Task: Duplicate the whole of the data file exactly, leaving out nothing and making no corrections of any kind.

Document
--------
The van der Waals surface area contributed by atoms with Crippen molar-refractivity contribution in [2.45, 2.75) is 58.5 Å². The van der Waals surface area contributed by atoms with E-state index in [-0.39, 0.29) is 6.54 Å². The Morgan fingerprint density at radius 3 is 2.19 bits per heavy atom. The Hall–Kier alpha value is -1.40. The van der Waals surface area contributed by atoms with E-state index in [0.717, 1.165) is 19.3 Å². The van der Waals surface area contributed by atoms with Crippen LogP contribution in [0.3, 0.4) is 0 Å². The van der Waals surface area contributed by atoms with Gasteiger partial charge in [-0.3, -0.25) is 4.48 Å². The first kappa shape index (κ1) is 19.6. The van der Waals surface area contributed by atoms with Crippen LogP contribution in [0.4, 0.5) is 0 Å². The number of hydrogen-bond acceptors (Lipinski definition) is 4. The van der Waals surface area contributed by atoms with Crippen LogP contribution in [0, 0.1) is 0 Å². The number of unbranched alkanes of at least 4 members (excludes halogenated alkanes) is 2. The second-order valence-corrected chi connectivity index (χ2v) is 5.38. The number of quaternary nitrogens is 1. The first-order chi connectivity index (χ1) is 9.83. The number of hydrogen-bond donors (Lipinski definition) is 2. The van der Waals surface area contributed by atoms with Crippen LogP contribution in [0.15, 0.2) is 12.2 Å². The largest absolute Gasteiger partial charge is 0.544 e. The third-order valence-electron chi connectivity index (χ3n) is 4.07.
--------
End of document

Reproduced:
The van der Waals surface area contributed by atoms with Crippen molar-refractivity contribution in [2.45, 2.75) is 58.5 Å². The van der Waals surface area contributed by atoms with E-state index in [-0.39, 0.29) is 6.54 Å². The Morgan fingerprint density at radius 3 is 2.19 bits per heavy atom. The Hall–Kier alpha value is -1.40. The van der Waals surface area contributed by atoms with E-state index in [0.717, 1.165) is 19.3 Å². The van der Waals surface area contributed by atoms with Crippen LogP contribution in [0.3, 0.4) is 0 Å². The van der Waals surface area contributed by atoms with Gasteiger partial charge in [-0.3, -0.25) is 4.48 Å². The first kappa shape index (κ1) is 19.6. The van der Waals surface area contributed by atoms with Crippen LogP contribution in [0.4, 0.5) is 0 Å². The number of hydrogen-bond acceptors (Lipinski definition) is 4. The van der Waals surface area contributed by atoms with Crippen LogP contribution in [0, 0.1) is 0 Å². The number of unbranched alkanes of at least 4 members (excludes halogenated alkanes) is 2. The second-order valence-corrected chi connectivity index (χ2v) is 5.38. The number of quaternary nitrogens is 1. The first-order chi connectivity index (χ1) is 9.83. The number of hydrogen-bond donors (Lipinski definition) is 2. The van der Waals surface area contributed by atoms with Crippen LogP contribution in [0.15, 0.2) is 12.2 Å². The largest absolute Gasteiger partial charge is 0.544 e. The third-order valence-electron chi connectivity index (χ3n) is 4.07.